Koh is also encouraged to translate: “If you want to be a good poet, then write poetry. If you want to be a great poet, then translate,” a professor tells her. A good translator captures a poem’s meaning as well as its style. It is a challenge that Koh does not take lightly. The Magical Language of Others can feel like a fascinating seminar in poetry. Her scenes as a student are among the most memorable in the book, particularly for writers:
“Can you just tell us?” someone asked. “What’s it supposed to mean?”
“Supposed to mean?” Joseph said.
“Yes, the poem.”
Joseph wiped the screen of his watch. He did not resist the passing of time. Let it come, he seemed to say. Let it slow, and be slower still. Let it disappear into the impression of this second. “It’s not meant to be given,” he said. “It’s a difficult grace.”
Koh continues studying creative writing at Columbia, where she earns an MFA in poetry and a degree in Korean and Japanese translation. As a student, she begins translating her mother’s letters and researching her family history. Her paternal grandmother, she learns, survived the Jeju massacre in South Korea and was beaten “often mercilessly” by her husband. Koh’s maternal grandmother, a wealthy opera singer, committed suicide when her mother was a teenager. Her mother’s own abandonment inspires Koh’s empathy; learning about her ancestors instills in her a deep sense of responsibility. “I’m an accumulation of their lives,” she writes. “Whatever I say or do now can give relief to the past—and to them. I don’t believe they’re gone.” The memoir is remarkable for its breadth—spanning four generations—as well as its brevity (it’s just over two hundred pages). Koh, a true poet, is noticeably mindful of her every word.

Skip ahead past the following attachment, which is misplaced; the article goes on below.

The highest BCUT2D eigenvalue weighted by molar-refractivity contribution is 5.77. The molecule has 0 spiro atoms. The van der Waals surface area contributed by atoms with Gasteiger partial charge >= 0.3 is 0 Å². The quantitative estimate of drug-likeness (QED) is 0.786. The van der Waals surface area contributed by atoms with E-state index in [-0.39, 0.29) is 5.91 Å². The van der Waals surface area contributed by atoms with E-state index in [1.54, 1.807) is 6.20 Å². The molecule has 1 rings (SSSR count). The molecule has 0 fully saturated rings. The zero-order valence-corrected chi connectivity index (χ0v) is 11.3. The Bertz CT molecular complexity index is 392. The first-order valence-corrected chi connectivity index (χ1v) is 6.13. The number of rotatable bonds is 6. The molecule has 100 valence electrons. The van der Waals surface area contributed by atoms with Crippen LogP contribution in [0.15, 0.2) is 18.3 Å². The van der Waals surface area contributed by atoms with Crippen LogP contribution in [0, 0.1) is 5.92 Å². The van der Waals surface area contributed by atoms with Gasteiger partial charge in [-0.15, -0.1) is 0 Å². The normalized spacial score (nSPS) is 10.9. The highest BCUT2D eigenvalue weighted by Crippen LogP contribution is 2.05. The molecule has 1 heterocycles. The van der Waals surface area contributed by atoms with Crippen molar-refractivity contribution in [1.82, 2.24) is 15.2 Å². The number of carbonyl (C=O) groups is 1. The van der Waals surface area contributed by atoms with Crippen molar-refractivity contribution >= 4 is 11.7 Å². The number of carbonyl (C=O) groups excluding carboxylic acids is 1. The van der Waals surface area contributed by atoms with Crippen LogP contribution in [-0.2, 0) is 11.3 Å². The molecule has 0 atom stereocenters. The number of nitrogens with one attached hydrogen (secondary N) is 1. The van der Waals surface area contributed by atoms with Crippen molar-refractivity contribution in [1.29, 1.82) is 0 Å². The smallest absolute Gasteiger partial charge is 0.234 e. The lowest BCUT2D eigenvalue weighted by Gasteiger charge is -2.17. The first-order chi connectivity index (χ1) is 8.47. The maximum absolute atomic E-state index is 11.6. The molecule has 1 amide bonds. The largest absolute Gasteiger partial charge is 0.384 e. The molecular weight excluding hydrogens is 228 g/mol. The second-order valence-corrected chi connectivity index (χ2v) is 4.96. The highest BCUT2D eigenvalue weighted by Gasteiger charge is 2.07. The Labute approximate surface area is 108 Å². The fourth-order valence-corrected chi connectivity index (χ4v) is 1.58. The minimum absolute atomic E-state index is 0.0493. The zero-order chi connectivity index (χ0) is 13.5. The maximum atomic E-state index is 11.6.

“One word has references from history, culture, language—your experiences, every part of the world,” one of her professors says. “A single word is a story. When we read a poem, we’re not reading one story. We’re reading every story to find its meaning.” Language, for Koh, is permeable, and translation is more of an art than a science. “If her letters could go to sleep, my translations would be their dreams,” she writes. After years of writing and translating, Koh becomes a teacher of poetry. Koh’s mother attends one of her classes during a week-long poetry retreat in eastern Washington, where she proudly tells the students that she is Koh’s mother. Later, when asked what her daughter does for a living, she replies, “You wouldn’t understand. My daughter teaches people how to let go.”